Economics

Head in the Oven, Rear End in the Freezer and Calling it a Nice Average Temperature

     The externality crowd (the politicizers, activists and interest groups who believe that agricultural producers are pushing a multitude of costs off on the globe and their community without paying for them), should take a look in the mirror.  When a small group of the population, such as those who have a true willingness to pay for things like country of origin labeling, organic food, locally produced food, carbon-neutral food, etc. gain the political clout to force the costs of these attributes on everyone (willing to pay or not), they have used the government to structuralize a huge cost externality.  Which is to say, they have forced others to pay for attributes only they demand. 

Cost of Production 2009: The End of Points and the Beginning of Distributions

     For years, modern swine producers thought about cost of production as a point or single number.  For almost a decade, a cost of production of 38 cents a pound was consider standard, high efficiency cost control.  Those days are gone and I don't mean just that number.  There is no new number which is or will be the normal cost of production for all of us who love to live by rules of thumb.  The cost of production for meat animals is largely determined by the cost of the underlying feed ingredients which have entered a phase of volatilty that is not likely to abate.  The continued mandates for ethanol production which will absorb four billion bushels of US corn production will keep key feed ingredient prices on a perpetual "stocks-to-use" razor and provide another source of price volatility here-to-fore reserved for weather events alone.  The combined impact of weather and reduced stocks-to-use values will force the volatility of the grain sector into the

SwineCast 0401, NIAA - MidAm FCS' Bill Medley Looks At Ag Lending

SwineCast 0401 Show Notes:

SwineCast 0398, Agricultural Impact of Current Economic Morass

SwineCast 0398 Show Notes:

  • Ag Economist Allen Featherstone looks at factors responsible for current economic scenario and discusses the impact he sees on agriculture at large

SwineCast 0397, Futurist Lowell Catlett shares thoughts on future consumer trends

SwineCast 0397 Show Notes:

  • University of New Mexico futurist Lowell Catlett talks with Trent Fredenburg about keeping today's economic events in perspective and future consumer trends that will change the way we do business

The End of Obesity is Just Around the Corner

If you imagine in your mind, the irrigated agriculture of California you probably can see a large valve sticking out of the ground with a wheel on top situated in the middle of a massive field with deep furrows.  As the valve is turned, water gushes out into the furrows, flooding them to provide water for the crops.  Alternatively, you might see large water guns irrigating the fields with booming sprays similar to a lawn sprinkler on steriods.  The way of the future will require a much more efficient approach if water use to produce crops in California is to be sustained.  Intensive approaches to irrigation have been developed for use in very dry climates where evaporation is heavy and represents a large waste of what little available water is there.  In these methods, drip irrigation delivers water right to the root zone in buried or partially buried plastic pipes with small holes to meter out the water.  This almost eliminates evaporation waste and the delivery of water to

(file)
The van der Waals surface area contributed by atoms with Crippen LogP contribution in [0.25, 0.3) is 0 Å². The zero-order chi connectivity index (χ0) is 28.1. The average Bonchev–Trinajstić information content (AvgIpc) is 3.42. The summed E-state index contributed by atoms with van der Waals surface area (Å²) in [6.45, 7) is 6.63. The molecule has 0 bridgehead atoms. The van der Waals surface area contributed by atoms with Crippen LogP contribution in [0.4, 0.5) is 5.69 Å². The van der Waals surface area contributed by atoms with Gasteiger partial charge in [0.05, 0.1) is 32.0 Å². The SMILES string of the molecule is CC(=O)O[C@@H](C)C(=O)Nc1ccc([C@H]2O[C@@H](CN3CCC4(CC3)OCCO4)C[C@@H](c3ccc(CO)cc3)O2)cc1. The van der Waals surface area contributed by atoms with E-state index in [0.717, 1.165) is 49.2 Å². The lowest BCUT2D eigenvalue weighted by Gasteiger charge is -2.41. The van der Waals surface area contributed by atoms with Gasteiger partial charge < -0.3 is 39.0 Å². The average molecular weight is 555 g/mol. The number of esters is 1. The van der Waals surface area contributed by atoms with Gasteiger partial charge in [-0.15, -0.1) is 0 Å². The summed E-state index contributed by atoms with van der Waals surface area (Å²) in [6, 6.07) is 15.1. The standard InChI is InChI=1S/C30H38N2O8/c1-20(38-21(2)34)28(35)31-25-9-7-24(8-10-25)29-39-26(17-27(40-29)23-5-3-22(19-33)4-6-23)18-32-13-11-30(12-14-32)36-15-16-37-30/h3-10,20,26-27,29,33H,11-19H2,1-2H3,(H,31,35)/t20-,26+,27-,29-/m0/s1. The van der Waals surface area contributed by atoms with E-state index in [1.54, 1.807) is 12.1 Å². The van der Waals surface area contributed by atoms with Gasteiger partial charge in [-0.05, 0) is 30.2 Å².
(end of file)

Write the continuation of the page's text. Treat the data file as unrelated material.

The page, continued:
Characteristics of Competitiveness are Changing in the Meat Complex

     Just as the landscape is changing on a global economic front as outlined in my previous blog, so then are the characteristics of competitiveness as we look out into the next five year horizon.  Many years ago, responding to the advent of scale in animal production, veterinary science in production agriculture moved from a focus on individual animal treatment to something widely referred to as herd health.  The change signaled a move from diagnosing and treating individual animals to defining the conditions within which the herd would be best served and proscribed culling for individuals that did not conform or adapt to the generalized conditions.  Defining the conditions best for the herd meant creating SOPs for bio-security, ventilation, average temperature at each day of age, average nutrition and a set of standard vaccinations as examples.  Not every individual animal prefers the average or thrives in the average conditions and the response in general was to allo

Swine Industry Update for March 2009

Mark Greenwood
March 2009

Reconfiguring the US Meat Industry: How Politicization is Beginning to Trump Economics

     The U.S. swine industry is about to be reshuffled in some extraordinary ways.  For the first time we are witnessing political ideas at work in the world and in this country which are gaining the upperhand in their attempt to slow down the natural execution of comparative advantage based on efficiency and market economics.  Since 1995 the US industry has enjoyed a steady and sometimes dizzying increase in total demand as net exports rose year after year.  This is a testament to the global effciency of the industry and its ability to deliver a consistent, safe and high quality product.  At the same time, the desire to slow down the expansion of the industry in the US has been building because of a long list of issues which have been slowing gaining political strength. 

SwineCast 0385, Ag Lender's Viewpoint with Kent Bang at Pigski

SwineCast 0385 Show Notes:

  • Special Pigski presentation with Bank of the West's Kent Bang looking at credit issues and offering his views of what's ahead.
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